According to UNAIDS data, 2.1 million people across India were living with HIV in the year 2017. India has the third largest HIV epidemic in the world, concentrated among certain affected populations including sex workers and men who have sex with men (MSM). One of the major challenges faced, despite the availability of treatment, is accessibility to clinics. Further, there are people who have HIV but don’t know it yet simply because they have not been tested for HIV. In light of this, this year’s theme for World AIDS day is ‘Know Your Status’.
A target established by the United Nations, 90-90-90 is a set of goals to be achieved by 2020. The aim is to diagnose at least 90% of the people infected with HIV. 90% of those diagnosed will then undergo antiretroviral treatment, and 90% of those treated will be virally suppressed which means that the load of the HIV virus in their body will be reduced. This does not mean that the HIV virus is removed from their body, it still remains. Therefore, continuous treatment is required.
In line with the 90-90-90 target, 79% of the individuals affected by the HIV virus in India today are aware of their HIV status. Of these, 71% are in the treatment phase. Reports of those who are virally suppressed are not available.
If you are HIV positive then like any other disease, the sooner you know the better. 37 million people around the world are living with HIV, yet a quarter of them do not know that they are living with the virus. It is important for those with HIV to acquire timely treatment before the virus causes irreversible damage to life.
Once you have tested positive for HIV, you will immediately undergo treatment, and will be given prevention, care and support services. You will promptly be put on antiretroviral therapy that aids i viral suppression. Once viral suppression is achieved, you will be instructed upon ways to prevent further transmission of the virus.
Knowing your HIV status will also help in incorporating HIV prevention methods like using male and female condoms. HIV prevention options should ideally include services to prevent children from becoming infected, services that reduce the harm for people who inject drugs, voluntary medical male circumcision, pre-exposure and post-exposure prophylaxis. Pre-exposure prophylaxis, or PrEP, is a way for HIV negative people (who are at substantial risk of being infected) to prevent infection by taking a pill every day. Post-exposure prophylaxis (PEP) involves treatment with HIV medicines soon after exposure to HIV to prevent infection.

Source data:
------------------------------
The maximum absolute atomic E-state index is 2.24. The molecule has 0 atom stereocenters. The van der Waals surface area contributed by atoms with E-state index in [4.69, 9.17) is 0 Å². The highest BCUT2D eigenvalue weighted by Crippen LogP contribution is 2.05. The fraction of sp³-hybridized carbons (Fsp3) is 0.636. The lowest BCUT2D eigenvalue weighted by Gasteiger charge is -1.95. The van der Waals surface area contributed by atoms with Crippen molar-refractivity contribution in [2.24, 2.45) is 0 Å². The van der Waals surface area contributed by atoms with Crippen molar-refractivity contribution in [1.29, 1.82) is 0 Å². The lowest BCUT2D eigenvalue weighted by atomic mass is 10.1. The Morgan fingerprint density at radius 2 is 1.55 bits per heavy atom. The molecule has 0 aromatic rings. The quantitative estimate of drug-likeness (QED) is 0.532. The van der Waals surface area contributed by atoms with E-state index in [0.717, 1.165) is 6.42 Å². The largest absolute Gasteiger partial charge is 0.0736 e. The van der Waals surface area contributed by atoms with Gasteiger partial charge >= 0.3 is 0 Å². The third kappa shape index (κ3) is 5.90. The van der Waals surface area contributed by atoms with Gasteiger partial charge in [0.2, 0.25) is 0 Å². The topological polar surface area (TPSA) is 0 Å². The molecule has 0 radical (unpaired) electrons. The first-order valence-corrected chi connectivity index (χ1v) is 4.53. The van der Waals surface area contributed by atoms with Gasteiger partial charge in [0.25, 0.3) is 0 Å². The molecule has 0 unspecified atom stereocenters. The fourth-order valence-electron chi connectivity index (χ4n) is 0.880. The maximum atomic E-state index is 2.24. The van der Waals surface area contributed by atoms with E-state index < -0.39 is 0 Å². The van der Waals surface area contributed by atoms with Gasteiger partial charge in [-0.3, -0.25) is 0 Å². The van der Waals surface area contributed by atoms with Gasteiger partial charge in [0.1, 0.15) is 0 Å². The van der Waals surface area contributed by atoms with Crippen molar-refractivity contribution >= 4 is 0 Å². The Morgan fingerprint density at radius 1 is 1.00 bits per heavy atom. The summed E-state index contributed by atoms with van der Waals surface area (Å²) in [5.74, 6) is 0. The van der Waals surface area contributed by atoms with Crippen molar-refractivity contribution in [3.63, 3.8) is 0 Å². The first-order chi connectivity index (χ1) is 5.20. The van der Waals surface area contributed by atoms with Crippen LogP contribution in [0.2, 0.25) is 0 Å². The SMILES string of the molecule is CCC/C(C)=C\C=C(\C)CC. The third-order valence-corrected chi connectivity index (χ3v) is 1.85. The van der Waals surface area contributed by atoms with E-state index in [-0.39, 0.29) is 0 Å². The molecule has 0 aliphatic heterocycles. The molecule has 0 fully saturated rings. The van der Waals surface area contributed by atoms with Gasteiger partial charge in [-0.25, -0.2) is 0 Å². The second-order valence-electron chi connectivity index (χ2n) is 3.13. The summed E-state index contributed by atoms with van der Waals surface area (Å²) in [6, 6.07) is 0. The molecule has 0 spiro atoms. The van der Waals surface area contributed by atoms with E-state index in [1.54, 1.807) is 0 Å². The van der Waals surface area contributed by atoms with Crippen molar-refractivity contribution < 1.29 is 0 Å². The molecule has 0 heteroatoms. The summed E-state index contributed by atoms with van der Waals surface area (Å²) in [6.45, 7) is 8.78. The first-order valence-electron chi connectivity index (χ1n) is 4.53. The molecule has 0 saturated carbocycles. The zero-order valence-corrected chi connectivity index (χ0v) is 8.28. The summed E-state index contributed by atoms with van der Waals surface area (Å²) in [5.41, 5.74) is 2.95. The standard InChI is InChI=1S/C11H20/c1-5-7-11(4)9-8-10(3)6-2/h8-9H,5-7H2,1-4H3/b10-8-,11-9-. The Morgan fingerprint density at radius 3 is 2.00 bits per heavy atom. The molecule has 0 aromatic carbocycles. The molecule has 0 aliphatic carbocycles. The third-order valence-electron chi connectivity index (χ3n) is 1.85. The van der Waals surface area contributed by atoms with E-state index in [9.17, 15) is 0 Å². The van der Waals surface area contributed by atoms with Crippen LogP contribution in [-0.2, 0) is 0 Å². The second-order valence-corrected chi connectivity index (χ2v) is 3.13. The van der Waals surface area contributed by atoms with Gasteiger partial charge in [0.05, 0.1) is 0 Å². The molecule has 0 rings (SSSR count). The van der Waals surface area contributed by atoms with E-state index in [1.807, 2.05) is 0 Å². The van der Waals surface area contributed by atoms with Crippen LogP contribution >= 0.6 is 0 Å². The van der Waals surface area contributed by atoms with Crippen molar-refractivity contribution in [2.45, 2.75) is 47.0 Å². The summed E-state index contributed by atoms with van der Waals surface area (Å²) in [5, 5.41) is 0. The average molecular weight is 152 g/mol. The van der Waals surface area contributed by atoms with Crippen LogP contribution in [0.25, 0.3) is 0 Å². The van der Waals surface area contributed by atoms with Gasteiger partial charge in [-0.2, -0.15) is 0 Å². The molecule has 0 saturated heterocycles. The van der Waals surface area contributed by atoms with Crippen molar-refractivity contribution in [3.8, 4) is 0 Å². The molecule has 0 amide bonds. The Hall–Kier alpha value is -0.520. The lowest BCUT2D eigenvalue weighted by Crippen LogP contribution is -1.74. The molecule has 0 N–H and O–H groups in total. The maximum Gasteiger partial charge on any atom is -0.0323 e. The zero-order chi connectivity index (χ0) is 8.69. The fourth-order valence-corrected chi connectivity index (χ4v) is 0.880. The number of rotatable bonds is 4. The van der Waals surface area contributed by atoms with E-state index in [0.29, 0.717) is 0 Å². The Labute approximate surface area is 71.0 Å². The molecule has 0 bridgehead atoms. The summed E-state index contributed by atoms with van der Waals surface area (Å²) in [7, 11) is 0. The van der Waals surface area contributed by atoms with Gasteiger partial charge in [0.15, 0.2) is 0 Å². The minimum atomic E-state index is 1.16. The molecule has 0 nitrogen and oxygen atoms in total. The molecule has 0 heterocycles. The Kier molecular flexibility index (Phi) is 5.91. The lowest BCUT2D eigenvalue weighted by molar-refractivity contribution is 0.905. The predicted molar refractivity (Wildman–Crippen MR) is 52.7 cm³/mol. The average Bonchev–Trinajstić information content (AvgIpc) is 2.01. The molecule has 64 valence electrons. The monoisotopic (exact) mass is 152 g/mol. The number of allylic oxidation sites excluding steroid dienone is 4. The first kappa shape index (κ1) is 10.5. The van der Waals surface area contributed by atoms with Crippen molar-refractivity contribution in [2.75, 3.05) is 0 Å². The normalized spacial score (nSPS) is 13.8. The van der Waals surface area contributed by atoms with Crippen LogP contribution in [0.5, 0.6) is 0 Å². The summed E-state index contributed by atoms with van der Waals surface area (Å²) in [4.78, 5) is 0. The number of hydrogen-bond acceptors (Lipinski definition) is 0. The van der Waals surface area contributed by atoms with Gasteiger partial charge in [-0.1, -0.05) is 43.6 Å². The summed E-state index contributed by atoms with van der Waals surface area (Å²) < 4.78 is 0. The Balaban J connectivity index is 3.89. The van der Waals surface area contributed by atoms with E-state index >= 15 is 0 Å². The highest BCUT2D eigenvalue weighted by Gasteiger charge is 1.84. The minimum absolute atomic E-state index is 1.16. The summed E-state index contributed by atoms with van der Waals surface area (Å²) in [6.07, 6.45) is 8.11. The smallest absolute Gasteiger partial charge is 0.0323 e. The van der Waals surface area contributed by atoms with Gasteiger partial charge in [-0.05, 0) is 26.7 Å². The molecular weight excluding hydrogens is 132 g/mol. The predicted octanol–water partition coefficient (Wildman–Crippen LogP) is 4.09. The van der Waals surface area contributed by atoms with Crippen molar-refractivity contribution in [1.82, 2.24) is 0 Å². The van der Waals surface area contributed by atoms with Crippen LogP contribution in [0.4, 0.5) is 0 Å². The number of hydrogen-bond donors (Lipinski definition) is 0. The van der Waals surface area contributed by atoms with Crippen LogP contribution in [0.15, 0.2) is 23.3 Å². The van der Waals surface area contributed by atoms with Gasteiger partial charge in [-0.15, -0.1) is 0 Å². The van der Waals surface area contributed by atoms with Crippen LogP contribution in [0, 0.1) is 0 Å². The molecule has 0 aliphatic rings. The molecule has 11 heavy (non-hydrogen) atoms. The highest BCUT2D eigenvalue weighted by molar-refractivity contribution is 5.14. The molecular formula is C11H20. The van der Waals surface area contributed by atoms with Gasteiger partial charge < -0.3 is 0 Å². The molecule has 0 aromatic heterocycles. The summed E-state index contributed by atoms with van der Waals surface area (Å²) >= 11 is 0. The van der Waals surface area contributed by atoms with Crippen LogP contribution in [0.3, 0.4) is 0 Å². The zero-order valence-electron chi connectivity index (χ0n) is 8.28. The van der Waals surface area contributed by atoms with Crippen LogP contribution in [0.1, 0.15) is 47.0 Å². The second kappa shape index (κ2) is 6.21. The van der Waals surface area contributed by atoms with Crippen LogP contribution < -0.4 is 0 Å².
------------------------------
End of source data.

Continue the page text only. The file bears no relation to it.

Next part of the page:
Sex workers are most at risk. In 2017, around 67% of sex workers were aware of their positive HIV status. 91% of positive and negative sex workers reported using condoms.
Men who have sex with men (MSM) are at a high risk. In India, around 2.7% such men are HIV positive; 65% of whom are aware of their HIV status. Due to the ruling that overturned section 377, HIV treatment services may now be more accessible for gay and bisexual men.
People who inject drugs (PWID) run the risk of developing AIDS / HIV because of the very route of injecting. A 2018 study suggested that HIV infection was linked to drug use starting at age 25 or above, engaging in this practice for a longer time, and sharing needles and syringes.
Transgender people are also at high risk of developing HIV. 45% of transgender people have been receiving HIV treatment.
Migrant workers form links between urban and rural regions, whereas truck drivers often have unprotected sex with female sex workers as well as with their regular partners. This results in spreading the virus into the general population.
Testing for HIV should be encouraged for all in order to eliminate the tragedy of knowing your status too late. Awareness should be spread about using condoms, inculcating sex education and informing about HIV infections. A daily course of antiretroviral called pre-exposure prophylaxis (PrEP) should be widely available in India. PrEP should be taken by HIV negative people to stay protected from the infection.
India has stepped forward to eliminate the stigma and discrimination that comes along with the disease. The implementation of the HIV AIDS (prevention and control) Act 2014, has made it possible to reduce the discriminatory attitude among those who remain ignorant of the disease and how it spreads.
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